Author's Note: I've decided to start a connected series of one-shots, filling in the blanks behind a Cutter/Rubirosa relationship, and how it might have happened. It's not intended to be one whole story with an overarching plot (beyond the one that's already canon) – if it works, it'll be more a series of missing scenes, beginning early in this season.
Also: usual disclaimer.
She knew that Mike was still in a bad mood when he stalked past her desk at the close of business on Friday with nothing more than a brusque "See you Monday," and without giving her time to respond in kind.
It had been one of those cases. They were all bad, of course – it was the nature of the job. They only varied by greater or lesser degrees of what her younger sister would refer to as "suckitude." Some of them got to you more than others. The case with Sofia Archer, the soap star who'd adopted her very own accessory baby…that had been Connie's. This one, it seemed, had been Mike's. To make matters worse, his attempts to prevent Lacy Talbot's parents from having surgery performed on their disabled daughter had culminated in Jack showing up in court earlier that day to very publicly call Mike off.
She felt sorry for him, even though she also thought that Jack had done the right thing. When they'd been at the hospital a few days earlier, to check on the comatose Amelia Lazaro, she'd lost track of Mike somewhere around the nurse's station and found him slumped in a chair by the patient's bed. She'd gently told him that she agreed with the judge's decision to reject Mike's initial attempt to add an assault charge onto those already facing Lacy's parents. It was a wasted effort, and she didn't miss the slightly accusatory tone in his voice when he'd answered her: "You just have to try and save who you can save." She supposed that he'd simply taken for granted that she would hop on board the Cutter train the way she had so often in the past.
And so, after the debacle in court today, she'd given him what she thought was time to cool off before knocking on his office door with the part of the completed paperwork from the case. The lights were off, save for one lamp, and he was sitting at his desk tossing a baseball from one hand to the other and back again, a distracted expression on his face. As far as bad moods went, it wasn't up there with his pacing around and swinging a baseball bat, but it wasn't a good sign, either. As a result, Connie wasn't surprised when he'd barely looked up as she placed the files on his table.
"Here's the initial paperwork on the Talbot plea agreement."
No response. Connie sighed. "Mike?"
He glanced up finally and the baseball stilled. "Paperwork. Right."
"The new file we've opened for the Kessler case is there as well, like you asked." She paused. "Mike? The Kessler file? You said you needed it."
"Sure." The baseball resumed its journeys from hand to hand.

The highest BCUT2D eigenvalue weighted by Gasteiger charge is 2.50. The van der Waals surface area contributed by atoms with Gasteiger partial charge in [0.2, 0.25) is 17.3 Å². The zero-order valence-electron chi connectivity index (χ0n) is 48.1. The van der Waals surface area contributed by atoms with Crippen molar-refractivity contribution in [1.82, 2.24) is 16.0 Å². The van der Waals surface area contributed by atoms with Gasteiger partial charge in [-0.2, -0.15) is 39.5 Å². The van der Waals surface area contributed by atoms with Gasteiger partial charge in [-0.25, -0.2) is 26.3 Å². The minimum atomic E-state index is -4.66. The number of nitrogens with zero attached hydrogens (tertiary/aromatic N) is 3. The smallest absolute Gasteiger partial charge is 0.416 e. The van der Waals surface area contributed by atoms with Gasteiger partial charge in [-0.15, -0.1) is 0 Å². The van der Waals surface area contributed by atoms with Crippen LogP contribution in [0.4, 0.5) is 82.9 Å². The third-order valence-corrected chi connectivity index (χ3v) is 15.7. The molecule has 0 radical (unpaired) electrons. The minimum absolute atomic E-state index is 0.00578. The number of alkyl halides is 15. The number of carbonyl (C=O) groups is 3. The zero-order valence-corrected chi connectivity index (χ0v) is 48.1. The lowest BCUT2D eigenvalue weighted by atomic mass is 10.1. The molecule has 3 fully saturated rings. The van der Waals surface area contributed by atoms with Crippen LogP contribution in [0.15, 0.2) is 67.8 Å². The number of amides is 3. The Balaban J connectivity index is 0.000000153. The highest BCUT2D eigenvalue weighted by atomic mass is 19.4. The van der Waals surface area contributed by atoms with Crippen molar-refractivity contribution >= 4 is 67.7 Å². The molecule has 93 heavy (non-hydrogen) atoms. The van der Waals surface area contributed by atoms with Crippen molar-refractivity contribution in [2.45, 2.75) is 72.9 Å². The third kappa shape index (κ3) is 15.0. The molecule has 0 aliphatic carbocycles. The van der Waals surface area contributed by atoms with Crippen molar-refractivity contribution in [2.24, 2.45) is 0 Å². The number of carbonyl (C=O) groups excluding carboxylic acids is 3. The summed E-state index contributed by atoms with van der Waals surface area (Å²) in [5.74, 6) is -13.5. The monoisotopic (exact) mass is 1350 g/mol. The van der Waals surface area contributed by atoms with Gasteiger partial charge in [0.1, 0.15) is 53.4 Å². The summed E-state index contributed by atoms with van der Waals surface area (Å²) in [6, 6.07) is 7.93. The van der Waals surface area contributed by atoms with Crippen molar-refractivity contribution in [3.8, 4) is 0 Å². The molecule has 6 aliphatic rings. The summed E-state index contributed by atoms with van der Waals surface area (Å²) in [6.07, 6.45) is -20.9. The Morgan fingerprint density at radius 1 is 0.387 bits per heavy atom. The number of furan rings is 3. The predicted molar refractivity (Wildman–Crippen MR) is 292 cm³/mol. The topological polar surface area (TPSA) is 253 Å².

She toyed with the idea of slipping out of the room right then and got as far the door before turning around and leaning against the frame. "Anything you feel like talking about?"
For a moment, she wasn't sure if he'd heard her, or if he'd heard her and was simply ignoring her, but he put down the baseball and turned his chair to face her. He even opened his mouth to speak, but then closed it, shaking his head.
"Nothing you want to hear about."
He snorted. "I can't. Not without maligning your mentor." He gestured vaguely in the direction of Jack's office. "And that would violate our agreement. Actually, I'm pretty sure it would end up violating both of them"
A ghost of a smile flitted across her face. Oh yes. The agreements. There had been two of them struck within the first month of their working together. Number one: no complaining about Jack in front of Connie. Number two: tone down the language, please. It had rapidly become apparent that Mike's eloquence extended far beyond the courtroom; he was also familiar with a variety of four-letter words and had made frequent and diverse use of most of them before Connie had finally told him to can it.
Now, leaning against the door frame, she considered giving him temporary immunity from both agreements. Before she could offer it, though, he'd turned away, picked up his Blackberry and begun stabbing at the buttons. She threw up her hands in a "whatever" gesture and returned to her desk. Still pissed, she thought, sitting down and hitting the space bar to wake up her computer. Pissed at me for not cheerleading, pissed at Jack, pissed at the Talbots, pissed at the world.
It was about half an hour later when he'd swept past her with that curt goodnight. She watched, and cringed, as Jack emerged from the hallway and awkwardly waited for the elevator next to Mike. The tension between the two was palpable. She could see that Jack was saying something, but from the set of Mike's shoulders, whatever it was clearly wasn't mollifying him.